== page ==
Mental Health America partners with UW-Sheboygan for recovery month
September is National Recovery Month and Mental Health America (MHA) in Sheboygan County is proudly partnering with the University of Wisconsin-Sheboygan Theatre to address the topic in an educational and personal way.
Three performances, 7:30 p.m. on Sept. 21-23, will all be shown at the UW-Sheboygan Theatre, located on the UW-Sheboygan campus at One University Drive. One Step Up, a story about “alcoholism, recovery, and Bruce Springsteen”, written and performed by University Theatre’s own Director and MHA Board Member, Thomas Campbell, will address portrayals of alcoholism on the American stage and provide a talk-back session after each performance moderated by Sheboygan’s MHA.
“When it comes to addiction, people are often dealing with so much pain, that they don’t want to talk about it, which I respect. That said, there are people out there who have powerful stories that are comfortable sharing them in hopes that their story can help another person,” said Campbell.
MHA Sheboygan supports the guiding principles of recovery developed by the Substance Abuse and Mental Health Services Administration (SAMHASA) which is:
Recovery ... :
» emerges from hope » is person-driven » occurs via many pathways » is holistic » is supported by peers and allies » is supported through relationship and social networks
» is culturally-based and influence
» is supported by addressing trauma
» involves individual, family, community strengths and responsibility
» is based on respect Four major dimensions that support a life in recovery are the areas of health, home, purpose and community. Health reflects overcoming and management of addiction and illness, including healthy choices that support mind, body and soul. Home is having a stable and safe place to live. Purpose is finding meaning in life again after living life with untreated mental illness and/or substance abuse issues. Work, school, volunteerism and contributing to society in healthy ways give purpose. Community encourages socialization and supportive networks of friendship, love and hope.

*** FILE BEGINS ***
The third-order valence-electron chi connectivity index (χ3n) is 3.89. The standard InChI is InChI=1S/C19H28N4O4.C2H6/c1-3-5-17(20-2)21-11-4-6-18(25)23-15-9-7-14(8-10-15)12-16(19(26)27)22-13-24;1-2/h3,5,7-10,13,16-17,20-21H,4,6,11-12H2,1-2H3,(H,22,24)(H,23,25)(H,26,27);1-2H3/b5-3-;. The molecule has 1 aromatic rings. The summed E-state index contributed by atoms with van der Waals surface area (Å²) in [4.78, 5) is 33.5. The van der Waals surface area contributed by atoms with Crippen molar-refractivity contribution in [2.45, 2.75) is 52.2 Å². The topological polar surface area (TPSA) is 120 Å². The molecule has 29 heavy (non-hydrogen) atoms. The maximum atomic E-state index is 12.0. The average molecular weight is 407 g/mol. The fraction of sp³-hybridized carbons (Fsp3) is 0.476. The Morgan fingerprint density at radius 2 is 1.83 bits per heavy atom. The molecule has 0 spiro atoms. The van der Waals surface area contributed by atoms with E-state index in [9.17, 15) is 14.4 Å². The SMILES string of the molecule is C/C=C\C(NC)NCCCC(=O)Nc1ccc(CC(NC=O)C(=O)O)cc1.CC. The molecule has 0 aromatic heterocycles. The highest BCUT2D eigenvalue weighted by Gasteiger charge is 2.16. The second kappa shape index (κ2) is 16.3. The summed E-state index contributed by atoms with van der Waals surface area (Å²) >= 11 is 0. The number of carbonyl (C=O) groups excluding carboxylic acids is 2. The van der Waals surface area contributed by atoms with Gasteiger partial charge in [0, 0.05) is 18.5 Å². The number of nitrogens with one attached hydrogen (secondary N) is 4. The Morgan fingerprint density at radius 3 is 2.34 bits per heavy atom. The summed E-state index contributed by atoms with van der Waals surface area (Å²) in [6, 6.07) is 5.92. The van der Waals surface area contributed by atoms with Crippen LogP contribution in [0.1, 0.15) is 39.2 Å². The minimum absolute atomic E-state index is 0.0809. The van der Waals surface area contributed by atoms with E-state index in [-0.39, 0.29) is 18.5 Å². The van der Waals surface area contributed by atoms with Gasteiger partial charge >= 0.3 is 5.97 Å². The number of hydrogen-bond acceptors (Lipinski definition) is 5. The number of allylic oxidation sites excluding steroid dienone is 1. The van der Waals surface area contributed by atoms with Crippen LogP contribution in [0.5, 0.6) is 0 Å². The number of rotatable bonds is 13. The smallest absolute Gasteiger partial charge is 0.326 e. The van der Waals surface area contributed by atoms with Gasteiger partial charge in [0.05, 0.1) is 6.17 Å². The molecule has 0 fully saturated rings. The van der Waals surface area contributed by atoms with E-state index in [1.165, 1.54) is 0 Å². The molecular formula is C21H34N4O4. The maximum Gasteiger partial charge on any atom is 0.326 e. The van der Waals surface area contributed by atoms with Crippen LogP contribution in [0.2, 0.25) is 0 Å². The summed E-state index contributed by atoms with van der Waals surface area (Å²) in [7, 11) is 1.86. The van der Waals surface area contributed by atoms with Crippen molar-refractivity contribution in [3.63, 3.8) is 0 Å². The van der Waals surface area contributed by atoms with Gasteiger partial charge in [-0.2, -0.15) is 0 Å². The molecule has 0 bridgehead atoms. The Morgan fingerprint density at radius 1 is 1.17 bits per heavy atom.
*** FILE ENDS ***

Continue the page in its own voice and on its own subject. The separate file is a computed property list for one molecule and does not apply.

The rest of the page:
Campbell’s One Step Up performances allow us to encourage the message of hope & resilience for a healthy community by promoting recovery.
Storytelling and the stage are powerful tools used for addressing and removing stigma around substance abuse/mental health issues, which for many is a significant barrier in getting the treatment individuals deserve.
Three performances of One Step Up are planned with talk-back sessions taking place after each performance moderated by MHA-Sheboygan. Tickets are available at the door and online at http://sheboygan .uwc.edu/campus/arts/theatre. The box office opens at 6:30 p.m.
MHA Sheboygan will have an information table with resources available at each performance. The general admission tickets are $10 adults and $5 for seniors and non-UW-Sheboygan students. UW-Sheboygan students are free with student ID. For more information, visit www.sheboygan. uwc.edu or call 920-459-6677.
If you or someone you know needs mental health or substance abuse services in Sheboygan County, please call MHA at 920-458-3951 or email email@example.com to learn about resources available. For mental health emergencies, please call the Mobile Crisis line at 920-459-3151 or 911. Treatment works. Recovery is possible.
To learn more, contact Kate Baer, co-chair of Healthy Sheboygan County 2020 Mental Health & Substance Abuse Committee and executive director of Mental Health America in Sheboygan County, at firstname.lastname@example.org or 920-458-3951.